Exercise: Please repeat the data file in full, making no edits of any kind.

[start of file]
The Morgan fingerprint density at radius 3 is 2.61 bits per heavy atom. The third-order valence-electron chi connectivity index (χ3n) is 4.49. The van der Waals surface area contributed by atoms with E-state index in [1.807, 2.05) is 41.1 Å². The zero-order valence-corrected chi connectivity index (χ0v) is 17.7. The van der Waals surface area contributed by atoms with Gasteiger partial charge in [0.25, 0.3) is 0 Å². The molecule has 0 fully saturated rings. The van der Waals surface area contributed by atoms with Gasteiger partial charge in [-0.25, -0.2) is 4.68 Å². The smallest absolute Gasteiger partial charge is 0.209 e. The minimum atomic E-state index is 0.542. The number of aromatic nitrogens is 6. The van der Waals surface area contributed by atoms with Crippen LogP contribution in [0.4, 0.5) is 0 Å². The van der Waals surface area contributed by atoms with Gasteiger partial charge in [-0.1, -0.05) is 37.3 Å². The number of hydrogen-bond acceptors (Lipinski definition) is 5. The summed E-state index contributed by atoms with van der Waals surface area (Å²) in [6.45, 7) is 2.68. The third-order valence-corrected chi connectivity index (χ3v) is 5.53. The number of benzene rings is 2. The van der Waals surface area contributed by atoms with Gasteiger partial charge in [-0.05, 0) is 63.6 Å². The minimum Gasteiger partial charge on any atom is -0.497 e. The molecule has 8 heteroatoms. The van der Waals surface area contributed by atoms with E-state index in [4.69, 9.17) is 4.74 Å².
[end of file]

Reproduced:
The Morgan fingerprint density at radius 3 is 2.61 bits per heavy atom. The third-order valence-electron chi connectivity index (χ3n) is 4.49. The van der Waals surface area contributed by atoms with E-state index in [1.807, 2.05) is 41.1 Å². The zero-order valence-corrected chi connectivity index (χ0v) is 17.7. The van der Waals surface area contributed by atoms with Gasteiger partial charge in [0.25, 0.3) is 0 Å². The molecule has 0 fully saturated rings. The van der Waals surface area contributed by atoms with Gasteiger partial charge in [-0.25, -0.2) is 4.68 Å². The smallest absolute Gasteiger partial charge is 0.209 e. The minimum atomic E-state index is 0.542. The number of aromatic nitrogens is 6. The van der Waals surface area contributed by atoms with Crippen LogP contribution in [0.4, 0.5) is 0 Å². The van der Waals surface area contributed by atoms with Gasteiger partial charge in [-0.1, -0.05) is 37.3 Å². The number of hydrogen-bond acceptors (Lipinski definition) is 5. The summed E-state index contributed by atoms with van der Waals surface area (Å²) in [6.45, 7) is 2.68. The third-order valence-corrected chi connectivity index (χ3v) is 5.53. The number of benzene rings is 2. The van der Waals surface area contributed by atoms with Gasteiger partial charge in [-0.05, 0) is 63.6 Å². The minimum Gasteiger partial charge on any atom is -0.497 e. The molecule has 8 heteroatoms. The van der Waals surface area contributed by atoms with E-state index in [4.69, 9.17) is 4.74 Å².